Welcome to “Camp Refugee”

Cara Winters, who works with IRC’s refugee resettlement office in Phoenix, set up a 12-hour overnight program at Arizona State University designed to bring attention to the realities of refugee life. Students slept in makeshift tents and listened to actual refugees tell their stories:

Several IRC staff members arrived early to help set up, role play, and support the refugee speakers. All in all we had about 60 paying participants, of which about 40 stayed ALL NIGHT in shelters built from the provisions we distributed at the beginning.

We had over 20 volunteers who role-played, stayed most of the night, and arrived early Monday afternoon to build the camp itself. Most of the participants were college students, but we had quite a significant number of professors, community members, and people from the larger Phoenix community.

The most exciting part is that nearly all the people involved—both volunteers and participants—were totally clueless about refugee issues before the event. That means nearly 80 people were just introduced to refugee crises and how to help!

Every participant was put into a family group based on different conflict situations around the world, both past and present: Somalia, Cambodia, Liberia, Colombia, Afghanistan, and human trafficking situations.

After being assigned an identity, the participant was given an information sheet about who they were in relation to the family, the background of the conflict displacing them, and a “Things to Remember” sheet giving them additional information about the nature of being persecuted in their particular family, conflict, and age/gender role. Then they were given a map of the ASU campus marked with a path to follow and told to register themselves with the contract aid agency (IRC of course!). Then, they had to go through the registration process—half of which was an interview because the families were illiterate in the registration form’s language. The form was based on the United Nations refugee registration form I found online.

After that, the head of the family was given an ID card and one or two members were told to go to the health clinic. At the health clinic, the nurse had a list of all the identities and what their related diseases were going to be, based on the what was most prevalent in that part of the world. She did a “check-up,” used her stethoscope, weighed them, etc. After that, the family was directed to the shelter distribution site, then the food distribution site.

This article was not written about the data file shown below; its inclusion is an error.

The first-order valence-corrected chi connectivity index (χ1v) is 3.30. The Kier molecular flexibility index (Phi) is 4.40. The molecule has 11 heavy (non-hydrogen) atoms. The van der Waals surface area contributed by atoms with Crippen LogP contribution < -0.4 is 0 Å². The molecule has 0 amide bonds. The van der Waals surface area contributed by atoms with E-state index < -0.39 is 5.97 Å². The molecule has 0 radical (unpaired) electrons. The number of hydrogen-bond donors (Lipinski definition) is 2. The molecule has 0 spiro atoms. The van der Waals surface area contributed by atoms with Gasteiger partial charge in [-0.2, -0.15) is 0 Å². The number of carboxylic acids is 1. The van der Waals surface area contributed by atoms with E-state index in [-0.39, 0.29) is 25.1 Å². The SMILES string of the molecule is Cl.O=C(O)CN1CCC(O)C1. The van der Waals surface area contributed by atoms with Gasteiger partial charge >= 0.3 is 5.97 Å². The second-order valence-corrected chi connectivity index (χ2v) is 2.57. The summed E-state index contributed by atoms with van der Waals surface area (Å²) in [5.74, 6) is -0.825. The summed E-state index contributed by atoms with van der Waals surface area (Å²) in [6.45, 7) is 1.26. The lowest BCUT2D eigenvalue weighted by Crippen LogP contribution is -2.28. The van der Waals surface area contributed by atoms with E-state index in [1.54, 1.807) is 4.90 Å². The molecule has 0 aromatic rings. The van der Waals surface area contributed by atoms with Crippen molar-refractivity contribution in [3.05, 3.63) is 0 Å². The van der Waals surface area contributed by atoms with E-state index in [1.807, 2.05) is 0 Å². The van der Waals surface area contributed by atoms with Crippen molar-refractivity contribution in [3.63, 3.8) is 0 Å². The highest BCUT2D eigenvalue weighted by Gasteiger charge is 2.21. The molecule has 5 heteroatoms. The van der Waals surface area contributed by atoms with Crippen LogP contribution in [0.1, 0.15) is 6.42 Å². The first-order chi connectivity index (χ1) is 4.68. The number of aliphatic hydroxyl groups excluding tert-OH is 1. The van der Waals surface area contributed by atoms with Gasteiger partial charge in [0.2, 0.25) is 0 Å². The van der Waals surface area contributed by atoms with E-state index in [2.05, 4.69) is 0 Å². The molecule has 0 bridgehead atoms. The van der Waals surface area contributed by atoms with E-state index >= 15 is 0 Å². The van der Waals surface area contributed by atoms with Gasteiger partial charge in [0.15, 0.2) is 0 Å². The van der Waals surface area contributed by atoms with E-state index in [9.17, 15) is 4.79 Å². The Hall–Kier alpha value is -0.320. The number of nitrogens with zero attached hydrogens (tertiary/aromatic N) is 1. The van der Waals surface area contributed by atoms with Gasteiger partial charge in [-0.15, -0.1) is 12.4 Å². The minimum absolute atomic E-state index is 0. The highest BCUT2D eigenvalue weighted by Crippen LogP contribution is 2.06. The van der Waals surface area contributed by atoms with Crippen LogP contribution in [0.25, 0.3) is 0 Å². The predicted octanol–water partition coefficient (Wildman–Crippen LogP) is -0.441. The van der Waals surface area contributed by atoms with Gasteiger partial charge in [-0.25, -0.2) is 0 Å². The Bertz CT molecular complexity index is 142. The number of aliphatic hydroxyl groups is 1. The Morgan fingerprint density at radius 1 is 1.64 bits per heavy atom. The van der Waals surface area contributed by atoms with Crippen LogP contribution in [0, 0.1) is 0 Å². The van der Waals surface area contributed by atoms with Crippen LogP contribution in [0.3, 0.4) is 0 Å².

They had to build shelters out of 1 sheet, 2 dowel rods, 4 safety pins, 5 tent stakes, and 5 pieces of twine (1 was 10ft, 4 were 4.5ft). Most of the supplies were lent to me by family friends. We made the participants aware that this was not what refugees would actually receive in the camps, but what we as a non-profit could provide in the way of build-your-own-refugee-camp supplies.

I made large posters for each site that had pictures and statistical information about what real refugee shelter provisions were like, as well as food, health, and sanitation. After people built their shelters, they were invited to come listen to the guest speakers – which lasted about an hour. After that they had 15 mins to pack all their belongings in two pillow cases that I provided each family and our “militia” volunteers “attacked” the camp.

Then participants had to navigate their way through a road block, where they had to forfeit half their belongings and receive a second information sheet for each family member. Then they had to get through the “border crossing,” where we blocked off the main walkway through campus with chicken wire, lumber, and “no trespassing” signs—and stationed three military types to prevent passage (we got a lot of curious onlookers at that site!).

Each border guard was given specific instructions as to which family to work with and under what conditions they could cross—again, this was based on what happened in each of those countries.

Once they crossed the border, some families discovered their children had been trafficked and were then met by a UN convoy who gave them a third sheet of information and escorted the family to the “Joint Volunteer Agency office.” Once at the office, they had to show their letter of invitation and go through the interview.

After the interview they had to wait outside until the Department of Homeland Security character called them into his office and put them through another interview. Once that was over, they were instructed to return to the camp and wait for a response. Wait they did—and not until all families were back, did I make the rounds and reveal whether or not they were accepted for U.S. resettlement.

After the simulation ended (around 11 PM), we broke into discussion groups and answered a lot of the questions participants had about why or why not their “family” was resettled, why they had go through road blocks and border crossings, and why they had to go through three interviews before finding out about resettlement. We raised a little over $600 for the IRC, which isn’t a ton of money but I wanted to keep the cost accessible for the largest number of people.

We capped it off with small group debriefings and made everyone breakfast in the morning.

For a pilot program built on the time and energy of 20 different volunteers and designed to reach people who’ve never heard about or cared for refugee issues – it went quite well!

George Clooney Visits IRC Programs for Darfur Refugees

Photo: Melissa Winkler/International Rescue Committee

George Clooney and his father, journalist Nick Clooney, just got back from Sudan and Chad where they met up with International Rescue Committee aid workers in Sudan’s Bahr El Ghazal Province, where the IRC provides mobile medical services for communities struggling to recover from more than 20 years of civil war between the north and the south